Fundamentals of Photography

Lesson 49 of 107

Lens Sharpness

 

Fundamentals of Photography

Lesson 49 of 107

Lens Sharpness

 

Lesson Info

Lens Sharpness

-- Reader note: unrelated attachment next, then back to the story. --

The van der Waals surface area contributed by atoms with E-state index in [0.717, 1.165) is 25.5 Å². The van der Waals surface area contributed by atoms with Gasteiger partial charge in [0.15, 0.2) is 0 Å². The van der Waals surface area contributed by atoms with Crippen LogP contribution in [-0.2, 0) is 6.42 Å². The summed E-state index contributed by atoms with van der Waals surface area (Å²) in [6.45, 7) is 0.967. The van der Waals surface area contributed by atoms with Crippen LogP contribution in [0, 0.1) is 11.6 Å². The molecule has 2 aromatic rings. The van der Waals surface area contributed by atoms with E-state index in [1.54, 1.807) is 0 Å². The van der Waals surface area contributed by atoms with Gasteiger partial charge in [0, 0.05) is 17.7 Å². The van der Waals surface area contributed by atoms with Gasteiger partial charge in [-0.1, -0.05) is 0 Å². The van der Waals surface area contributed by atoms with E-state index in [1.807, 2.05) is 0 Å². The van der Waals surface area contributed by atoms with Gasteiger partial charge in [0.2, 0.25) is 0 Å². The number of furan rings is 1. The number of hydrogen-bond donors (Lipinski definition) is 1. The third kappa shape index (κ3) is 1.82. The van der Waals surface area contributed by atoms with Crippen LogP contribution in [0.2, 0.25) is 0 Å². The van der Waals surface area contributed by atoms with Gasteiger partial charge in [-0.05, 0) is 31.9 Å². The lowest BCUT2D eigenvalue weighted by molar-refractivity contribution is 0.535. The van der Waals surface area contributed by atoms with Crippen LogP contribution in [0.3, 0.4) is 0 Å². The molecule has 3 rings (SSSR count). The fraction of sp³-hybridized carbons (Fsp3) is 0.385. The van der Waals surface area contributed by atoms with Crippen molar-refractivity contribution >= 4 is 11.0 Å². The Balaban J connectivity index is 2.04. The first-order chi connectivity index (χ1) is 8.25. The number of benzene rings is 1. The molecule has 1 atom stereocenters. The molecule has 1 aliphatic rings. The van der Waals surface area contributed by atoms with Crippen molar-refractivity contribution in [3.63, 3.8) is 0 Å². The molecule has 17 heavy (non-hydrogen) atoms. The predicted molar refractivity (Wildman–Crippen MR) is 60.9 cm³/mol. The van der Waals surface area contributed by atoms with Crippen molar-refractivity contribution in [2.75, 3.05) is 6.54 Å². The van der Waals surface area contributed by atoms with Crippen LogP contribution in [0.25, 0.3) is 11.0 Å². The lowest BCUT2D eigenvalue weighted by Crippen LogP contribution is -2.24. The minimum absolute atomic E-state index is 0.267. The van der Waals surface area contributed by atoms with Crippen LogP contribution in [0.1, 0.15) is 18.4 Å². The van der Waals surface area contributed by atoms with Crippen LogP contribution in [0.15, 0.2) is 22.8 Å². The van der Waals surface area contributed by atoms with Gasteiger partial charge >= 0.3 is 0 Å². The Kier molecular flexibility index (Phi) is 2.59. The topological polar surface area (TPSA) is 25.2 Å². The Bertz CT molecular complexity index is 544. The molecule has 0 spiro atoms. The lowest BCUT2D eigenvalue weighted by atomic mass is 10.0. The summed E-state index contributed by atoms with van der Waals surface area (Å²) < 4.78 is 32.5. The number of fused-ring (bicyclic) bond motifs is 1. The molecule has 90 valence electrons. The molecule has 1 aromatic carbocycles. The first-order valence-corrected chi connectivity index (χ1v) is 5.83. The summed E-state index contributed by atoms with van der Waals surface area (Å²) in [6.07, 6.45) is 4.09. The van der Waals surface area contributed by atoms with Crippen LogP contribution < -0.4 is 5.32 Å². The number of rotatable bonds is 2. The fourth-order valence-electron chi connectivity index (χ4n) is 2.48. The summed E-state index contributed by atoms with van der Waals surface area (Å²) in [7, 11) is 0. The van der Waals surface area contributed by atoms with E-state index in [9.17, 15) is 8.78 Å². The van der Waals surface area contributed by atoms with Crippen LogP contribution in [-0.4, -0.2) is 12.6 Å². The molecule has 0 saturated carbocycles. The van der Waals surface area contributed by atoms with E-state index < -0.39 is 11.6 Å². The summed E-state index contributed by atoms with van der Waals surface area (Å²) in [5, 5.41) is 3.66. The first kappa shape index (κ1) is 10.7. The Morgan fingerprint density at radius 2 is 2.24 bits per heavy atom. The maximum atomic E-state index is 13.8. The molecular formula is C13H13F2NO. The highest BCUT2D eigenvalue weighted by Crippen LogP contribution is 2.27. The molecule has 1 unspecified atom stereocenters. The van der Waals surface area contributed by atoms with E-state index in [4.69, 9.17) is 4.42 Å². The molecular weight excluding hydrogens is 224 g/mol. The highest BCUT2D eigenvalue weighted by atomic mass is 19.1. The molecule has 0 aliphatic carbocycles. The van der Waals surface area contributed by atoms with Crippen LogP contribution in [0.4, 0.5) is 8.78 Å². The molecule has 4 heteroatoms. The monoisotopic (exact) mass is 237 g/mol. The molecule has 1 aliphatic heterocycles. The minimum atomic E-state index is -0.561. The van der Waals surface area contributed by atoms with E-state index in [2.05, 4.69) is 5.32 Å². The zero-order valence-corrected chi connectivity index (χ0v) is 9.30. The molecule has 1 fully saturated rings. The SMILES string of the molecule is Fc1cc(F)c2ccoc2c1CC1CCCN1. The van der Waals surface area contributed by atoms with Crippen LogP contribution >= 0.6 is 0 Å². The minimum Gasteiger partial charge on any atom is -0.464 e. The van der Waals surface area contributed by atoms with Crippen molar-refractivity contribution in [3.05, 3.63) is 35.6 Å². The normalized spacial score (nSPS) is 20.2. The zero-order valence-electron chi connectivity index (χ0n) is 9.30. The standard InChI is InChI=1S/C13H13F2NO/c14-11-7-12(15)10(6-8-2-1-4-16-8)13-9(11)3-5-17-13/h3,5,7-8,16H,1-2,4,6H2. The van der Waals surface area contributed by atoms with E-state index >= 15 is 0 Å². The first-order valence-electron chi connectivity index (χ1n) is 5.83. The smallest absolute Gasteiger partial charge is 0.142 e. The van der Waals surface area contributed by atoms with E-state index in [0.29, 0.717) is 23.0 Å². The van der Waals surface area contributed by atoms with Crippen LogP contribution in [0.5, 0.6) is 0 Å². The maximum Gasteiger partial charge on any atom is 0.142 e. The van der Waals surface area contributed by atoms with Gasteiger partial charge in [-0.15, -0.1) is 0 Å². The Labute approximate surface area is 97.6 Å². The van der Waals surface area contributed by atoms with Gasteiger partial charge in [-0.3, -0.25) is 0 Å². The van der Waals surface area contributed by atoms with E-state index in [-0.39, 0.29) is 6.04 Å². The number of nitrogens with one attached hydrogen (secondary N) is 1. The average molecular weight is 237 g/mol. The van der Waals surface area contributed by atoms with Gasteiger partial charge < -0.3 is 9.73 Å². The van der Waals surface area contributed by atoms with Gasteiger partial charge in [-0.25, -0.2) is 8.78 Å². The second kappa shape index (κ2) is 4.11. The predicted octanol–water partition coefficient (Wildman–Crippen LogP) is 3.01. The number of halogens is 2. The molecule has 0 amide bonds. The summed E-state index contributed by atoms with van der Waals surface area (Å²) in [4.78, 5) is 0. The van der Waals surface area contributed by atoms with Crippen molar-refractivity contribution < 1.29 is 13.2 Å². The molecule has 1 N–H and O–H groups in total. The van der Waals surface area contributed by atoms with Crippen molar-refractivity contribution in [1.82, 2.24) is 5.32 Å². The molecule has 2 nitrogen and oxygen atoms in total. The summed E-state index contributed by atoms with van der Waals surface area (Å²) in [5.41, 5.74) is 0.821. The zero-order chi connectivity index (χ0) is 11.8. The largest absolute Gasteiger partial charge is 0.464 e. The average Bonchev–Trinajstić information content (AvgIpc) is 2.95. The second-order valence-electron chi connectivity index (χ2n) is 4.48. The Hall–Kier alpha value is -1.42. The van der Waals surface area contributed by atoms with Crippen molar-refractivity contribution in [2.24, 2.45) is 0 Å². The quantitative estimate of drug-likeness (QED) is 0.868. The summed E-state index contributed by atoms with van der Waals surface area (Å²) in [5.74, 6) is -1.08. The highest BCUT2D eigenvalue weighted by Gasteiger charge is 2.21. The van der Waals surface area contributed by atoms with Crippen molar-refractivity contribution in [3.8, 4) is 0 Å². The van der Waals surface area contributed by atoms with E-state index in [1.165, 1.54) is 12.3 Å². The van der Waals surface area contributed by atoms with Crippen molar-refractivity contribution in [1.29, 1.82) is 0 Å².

All right, continuing our quest through focusing, we also need to talk about lens sharpness. Let's just use Nikon for an example here. They make an 18 to 55, and they make a 17 to 55 lens. Somebody who didn't know about photography would say isn't this a little redundant, Nikon? Why do you need a one millimeter difference in lenses? It's a lot more than just the one millimeter difference that's the difference between these two lenses. They have different focusing systems in it, mechanically they're built very differently. One's designed to be a lightweight, easily, low-cost lens for an entry-level photographer to use on a camera. Another is more of a professional, high quality, top-of-the-line product. When they make a lens, it's just a series of compromises. We can do this, but we give up this. We get this, we gotta give up that. So, they have different lenses to go for different types of needs. Now, each of the manufacturers do have their premium brand, or premium line of lenses, and...